My Dosbox setup

I’ve been a big fan of Dosbox ever since I found out about it in 2004. Dosbox has been around since 2002, I just didn’t find out about it until later. At the time virtualisation was still in its infancy and virtualising MS-Dos to play old games on was not that easy and fairly memory intensive. Also Windows XP did not run most of the MS-Dos games I wanted to play. For a few years now I’m mainly using Dosbox-X or Dosbox-ECE as these bring more features than the standard Dosbox. My base configuration has not changed significantly over the last 10 years.

For my normal utilities I’ve added a line to the dosbox.conf which mounts a normal folder located on my physical machine. The path I use is normally c:\temp\dosbox\e and I’m mounting this with:

@mount e "C:\Temp\Dosbox\E"

The reason I’m mounting a folder instead of an image is that this way I can very easily add and remove software and have this available with just a quick reboot (CTRL-ALT-Home) of Dosbox. The standard folder structure within the mounted e-drive is:

The directories cd, floppy and hdd keep .img files for the respective formats. The dos directory keeps a full copy of MS-Dos 5.0 with various additional little utilities added from FreeDos. The reason it’s MS-Dos 5.0 is that Dosbox reports its version as being 5.0.
One of the extra little utilities that is not included in Dos version 5.0 is “choice.com”. This handy little utility wasn’t included until Dos version 6 and is still available in Windows 95/98. Choice.com is basically indispensable for creating interactive batch files. I’m using the FreeDos version which is called “choice.exe”.

The full autoexec part of the dosbox.conf is:

@echo off
@mount e “C:\temp\Dosbox\E”

The reason I’m putting all these folders in the path is that I keep my batch-files with the images.

Microsoft Generic

Active Directory: Best Practices for Internal Domain and Network Names


When planning for a new Active Directory (AD) or upgrade AD, or merging AD one of the topics that will get on the table is planning DNS. DNS is the Domain Naming system, used to translate names into network (IP) addresses. Certainly this is the case if you need to plan for integration with an extranet, DMZ (demilitarized zone, typically between intranet and internet), or publishing website and applications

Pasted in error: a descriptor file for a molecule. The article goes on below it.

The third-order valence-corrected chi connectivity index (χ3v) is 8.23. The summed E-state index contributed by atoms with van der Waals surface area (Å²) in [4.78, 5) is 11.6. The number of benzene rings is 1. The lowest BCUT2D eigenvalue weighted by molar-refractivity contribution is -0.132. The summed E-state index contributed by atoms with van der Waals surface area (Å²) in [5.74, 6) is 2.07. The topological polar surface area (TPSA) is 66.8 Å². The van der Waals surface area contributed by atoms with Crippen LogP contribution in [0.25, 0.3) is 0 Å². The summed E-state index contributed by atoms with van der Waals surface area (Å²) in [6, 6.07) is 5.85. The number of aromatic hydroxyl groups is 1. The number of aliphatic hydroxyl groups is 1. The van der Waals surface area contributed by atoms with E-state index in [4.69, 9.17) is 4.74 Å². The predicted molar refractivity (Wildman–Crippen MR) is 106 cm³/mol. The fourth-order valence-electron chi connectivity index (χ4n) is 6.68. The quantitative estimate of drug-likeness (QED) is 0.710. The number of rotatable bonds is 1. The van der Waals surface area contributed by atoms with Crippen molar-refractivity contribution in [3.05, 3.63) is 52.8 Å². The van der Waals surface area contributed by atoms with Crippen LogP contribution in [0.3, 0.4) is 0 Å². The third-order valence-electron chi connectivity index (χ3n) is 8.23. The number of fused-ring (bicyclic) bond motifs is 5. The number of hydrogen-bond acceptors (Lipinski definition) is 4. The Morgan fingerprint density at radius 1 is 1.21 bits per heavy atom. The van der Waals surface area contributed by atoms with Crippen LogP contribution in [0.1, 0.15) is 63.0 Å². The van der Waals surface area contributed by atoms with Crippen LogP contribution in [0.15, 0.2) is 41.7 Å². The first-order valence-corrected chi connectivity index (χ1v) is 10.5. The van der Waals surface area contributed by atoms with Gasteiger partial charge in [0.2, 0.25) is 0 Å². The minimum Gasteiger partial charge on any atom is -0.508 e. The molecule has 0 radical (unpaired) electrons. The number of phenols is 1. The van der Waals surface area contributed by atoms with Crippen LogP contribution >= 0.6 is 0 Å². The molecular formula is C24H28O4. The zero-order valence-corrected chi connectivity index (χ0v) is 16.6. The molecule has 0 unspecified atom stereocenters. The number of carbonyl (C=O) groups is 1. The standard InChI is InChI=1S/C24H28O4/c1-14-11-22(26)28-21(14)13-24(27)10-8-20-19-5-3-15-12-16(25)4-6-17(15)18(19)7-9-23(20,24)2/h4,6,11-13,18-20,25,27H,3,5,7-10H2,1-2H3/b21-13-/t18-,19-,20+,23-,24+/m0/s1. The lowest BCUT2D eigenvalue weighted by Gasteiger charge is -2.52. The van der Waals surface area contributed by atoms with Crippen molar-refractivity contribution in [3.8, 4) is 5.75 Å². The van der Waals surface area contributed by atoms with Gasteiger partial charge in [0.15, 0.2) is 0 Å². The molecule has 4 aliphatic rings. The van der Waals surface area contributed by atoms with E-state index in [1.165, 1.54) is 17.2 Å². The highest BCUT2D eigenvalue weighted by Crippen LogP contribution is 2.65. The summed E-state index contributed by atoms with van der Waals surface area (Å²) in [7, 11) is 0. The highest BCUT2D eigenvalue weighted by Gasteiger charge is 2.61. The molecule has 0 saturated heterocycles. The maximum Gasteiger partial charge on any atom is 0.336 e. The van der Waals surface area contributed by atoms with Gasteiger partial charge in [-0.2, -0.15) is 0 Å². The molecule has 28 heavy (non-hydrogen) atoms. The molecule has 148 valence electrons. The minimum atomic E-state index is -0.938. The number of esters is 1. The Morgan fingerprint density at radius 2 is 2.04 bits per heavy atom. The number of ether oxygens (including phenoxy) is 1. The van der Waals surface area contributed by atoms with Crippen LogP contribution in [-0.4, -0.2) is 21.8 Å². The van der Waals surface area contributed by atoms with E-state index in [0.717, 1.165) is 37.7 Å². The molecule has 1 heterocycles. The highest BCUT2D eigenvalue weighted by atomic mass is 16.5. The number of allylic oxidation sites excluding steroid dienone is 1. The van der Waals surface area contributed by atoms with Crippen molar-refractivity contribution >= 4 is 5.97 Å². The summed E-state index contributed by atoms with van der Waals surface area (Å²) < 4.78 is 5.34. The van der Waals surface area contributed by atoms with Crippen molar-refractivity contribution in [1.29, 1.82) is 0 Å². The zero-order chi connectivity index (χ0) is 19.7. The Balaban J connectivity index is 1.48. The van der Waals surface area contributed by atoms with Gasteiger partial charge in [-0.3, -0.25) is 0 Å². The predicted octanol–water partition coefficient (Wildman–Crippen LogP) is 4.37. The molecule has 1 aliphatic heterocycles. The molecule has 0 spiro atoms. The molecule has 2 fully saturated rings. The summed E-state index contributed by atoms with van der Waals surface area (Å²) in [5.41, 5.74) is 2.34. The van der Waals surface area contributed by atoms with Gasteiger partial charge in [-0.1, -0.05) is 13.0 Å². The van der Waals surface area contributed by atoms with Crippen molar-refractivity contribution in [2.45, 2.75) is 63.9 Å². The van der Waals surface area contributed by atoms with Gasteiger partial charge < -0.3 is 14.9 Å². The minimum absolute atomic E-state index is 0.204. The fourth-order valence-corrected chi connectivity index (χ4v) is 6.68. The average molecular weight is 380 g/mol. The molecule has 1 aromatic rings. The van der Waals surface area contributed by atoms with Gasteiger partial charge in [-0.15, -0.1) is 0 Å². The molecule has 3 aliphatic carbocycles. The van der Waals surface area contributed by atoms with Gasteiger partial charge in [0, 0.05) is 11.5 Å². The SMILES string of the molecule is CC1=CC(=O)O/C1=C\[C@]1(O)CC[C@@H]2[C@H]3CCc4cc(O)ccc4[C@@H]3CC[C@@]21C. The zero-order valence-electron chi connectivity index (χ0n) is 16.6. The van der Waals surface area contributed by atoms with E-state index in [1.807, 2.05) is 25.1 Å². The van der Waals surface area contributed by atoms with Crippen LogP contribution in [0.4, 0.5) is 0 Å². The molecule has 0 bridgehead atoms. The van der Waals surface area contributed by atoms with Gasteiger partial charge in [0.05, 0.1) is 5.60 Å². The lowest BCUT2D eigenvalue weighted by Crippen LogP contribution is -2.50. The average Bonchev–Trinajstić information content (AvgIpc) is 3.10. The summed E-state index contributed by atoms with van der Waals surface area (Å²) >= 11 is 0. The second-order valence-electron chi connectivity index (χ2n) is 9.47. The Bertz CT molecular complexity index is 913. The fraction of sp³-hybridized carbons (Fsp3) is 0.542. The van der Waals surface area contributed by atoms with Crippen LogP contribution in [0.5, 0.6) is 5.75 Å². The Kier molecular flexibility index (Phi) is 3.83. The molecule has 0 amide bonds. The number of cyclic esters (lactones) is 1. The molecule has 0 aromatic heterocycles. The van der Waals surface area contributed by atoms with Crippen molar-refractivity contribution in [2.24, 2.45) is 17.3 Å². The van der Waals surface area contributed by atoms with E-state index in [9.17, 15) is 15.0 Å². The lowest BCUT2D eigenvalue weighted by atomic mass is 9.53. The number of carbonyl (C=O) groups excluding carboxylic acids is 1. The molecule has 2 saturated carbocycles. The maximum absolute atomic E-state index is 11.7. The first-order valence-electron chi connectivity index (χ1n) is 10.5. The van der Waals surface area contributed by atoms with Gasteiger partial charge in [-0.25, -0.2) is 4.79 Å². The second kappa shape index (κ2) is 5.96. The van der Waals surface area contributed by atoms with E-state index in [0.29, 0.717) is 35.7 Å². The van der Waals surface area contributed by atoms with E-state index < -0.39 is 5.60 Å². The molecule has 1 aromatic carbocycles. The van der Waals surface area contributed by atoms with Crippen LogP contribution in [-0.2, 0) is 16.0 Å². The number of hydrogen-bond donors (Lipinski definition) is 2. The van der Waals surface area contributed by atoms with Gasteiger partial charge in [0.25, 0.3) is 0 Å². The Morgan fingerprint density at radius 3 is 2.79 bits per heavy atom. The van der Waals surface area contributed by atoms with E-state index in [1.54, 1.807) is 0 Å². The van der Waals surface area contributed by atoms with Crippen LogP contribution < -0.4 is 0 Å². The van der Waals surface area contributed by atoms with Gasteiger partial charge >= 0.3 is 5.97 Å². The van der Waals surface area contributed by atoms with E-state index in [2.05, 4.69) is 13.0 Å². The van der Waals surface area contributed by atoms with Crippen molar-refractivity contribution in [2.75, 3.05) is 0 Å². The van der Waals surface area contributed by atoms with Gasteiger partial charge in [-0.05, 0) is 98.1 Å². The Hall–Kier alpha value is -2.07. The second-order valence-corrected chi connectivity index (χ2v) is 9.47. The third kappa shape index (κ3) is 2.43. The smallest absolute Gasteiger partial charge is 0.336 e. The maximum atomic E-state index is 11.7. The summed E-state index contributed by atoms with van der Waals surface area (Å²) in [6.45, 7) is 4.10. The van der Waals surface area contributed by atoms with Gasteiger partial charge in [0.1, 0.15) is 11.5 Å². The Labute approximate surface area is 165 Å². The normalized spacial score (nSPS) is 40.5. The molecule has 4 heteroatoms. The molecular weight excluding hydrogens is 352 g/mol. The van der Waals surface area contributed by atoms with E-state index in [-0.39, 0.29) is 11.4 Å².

Install an Off-the-Shelf Hard Drive in an Xbox 360

Since the day of the Xbox 360 release, storage space for the device has been overpriced beyond belief. OEM 250GB HDD models still cost $110! A 250GB hard drive should not destroy my wallet, Microsoft. Storage space, especially on HDDs, is cheap. You can buy a removable 2TB external for only $40, so it’s a little beyond my comprehension to see how they calculate their MSRP to yield such a large profit. On the other hand, Xbox 360 had very impressive hardware specs back in the day, equipped with a triple core CPU, which was unheard of at that time.


Fix Your Photo Scans Professionally Using Photoshop

In this photo scanning guide, you’re going to learn how to:

  • Make your image colours look natural and less dull and flat
  • Get rid of dust scratches without taking away detail
  • Make blurry photos look sharper and more defined

But if you’re not sure what the actual problems are when scanning photos, then how are you suppose to fix them?

So here’s the 3 problems and how to fix them.

Microsoft Generic

Monitoring for WMI corruption issues and rebuilding WMI


  • WMI is a Windows OS component that is present on every Windows server and PC
  • WMI corruption can cause failures that include failure to apply Group Policy
  • Some organizations rely upon Group Policy to secure servers, secure group membership to groups with elevated rights, and to provide the working environment for interactive Remote Desktop Services users
  • WMI failures could lead to service outages or security issues